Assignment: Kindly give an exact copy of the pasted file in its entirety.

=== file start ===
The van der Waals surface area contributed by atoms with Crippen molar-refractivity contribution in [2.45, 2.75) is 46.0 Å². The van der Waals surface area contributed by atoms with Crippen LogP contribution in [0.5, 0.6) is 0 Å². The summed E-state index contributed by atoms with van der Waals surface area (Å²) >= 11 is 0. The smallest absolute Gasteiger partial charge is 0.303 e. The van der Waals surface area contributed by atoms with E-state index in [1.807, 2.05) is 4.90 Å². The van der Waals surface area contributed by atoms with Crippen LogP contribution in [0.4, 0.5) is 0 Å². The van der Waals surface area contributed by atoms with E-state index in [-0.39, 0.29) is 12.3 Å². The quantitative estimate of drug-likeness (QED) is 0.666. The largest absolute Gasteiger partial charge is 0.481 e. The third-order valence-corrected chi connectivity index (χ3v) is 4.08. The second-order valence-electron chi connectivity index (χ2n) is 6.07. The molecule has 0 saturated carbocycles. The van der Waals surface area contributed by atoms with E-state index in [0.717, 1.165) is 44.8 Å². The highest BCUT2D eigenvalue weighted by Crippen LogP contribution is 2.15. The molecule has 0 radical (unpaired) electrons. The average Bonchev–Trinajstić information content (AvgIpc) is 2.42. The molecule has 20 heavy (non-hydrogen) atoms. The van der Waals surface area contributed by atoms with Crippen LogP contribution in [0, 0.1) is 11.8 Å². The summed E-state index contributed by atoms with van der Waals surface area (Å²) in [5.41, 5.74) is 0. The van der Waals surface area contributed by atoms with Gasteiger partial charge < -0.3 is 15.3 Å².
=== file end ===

The van der Waals surface area contributed by atoms with Crippen molar-refractivity contribution in [2.45, 2.75) is 46.0 Å². The van der Waals surface area contributed by atoms with Crippen LogP contribution in [0.5, 0.6) is 0 Å². The summed E-state index contributed by atoms with van der Waals surface area (Å²) >= 11 is 0. The smallest absolute Gasteiger partial charge is 0.303 e. The van der Waals surface area contributed by atoms with E-state index in [1.807, 2.05) is 4.90 Å². The van der Waals surface area contributed by atoms with Crippen LogP contribution in [0.4, 0.5) is 0 Å². The van der Waals surface area contributed by atoms with E-state index in [-0.39, 0.29) is 12.3 Å². The quantitative estimate of drug-likeness (QED) is 0.666. The largest absolute Gasteiger partial charge is 0.481 e. The third-order valence-corrected chi connectivity index (χ3v) is 4.08. The second-order valence-electron chi connectivity index (χ2n) is 6.07. The molecule has 0 saturated carbocycles. The van der Waals surface area contributed by atoms with E-state index in [0.717, 1.165) is 44.8 Å². The highest BCUT2D eigenvalue weighted by Crippen LogP contribution is 2.15. The molecule has 0 radical (unpaired) electrons. The average Bonchev–Trinajstić information content (AvgIpc) is 2.42. The molecule has 20 heavy (non-hydrogen) atoms. The van der Waals surface area contributed by atoms with Crippen LogP contribution in [0, 0.1) is 11.8 Å². The summed E-state index contributed by atoms with van der Waals surface area (Å²) in [5.41, 5.74) is 0. The van der Waals surface area contributed by atoms with Gasteiger partial charge < -0.3 is 15.3 Å².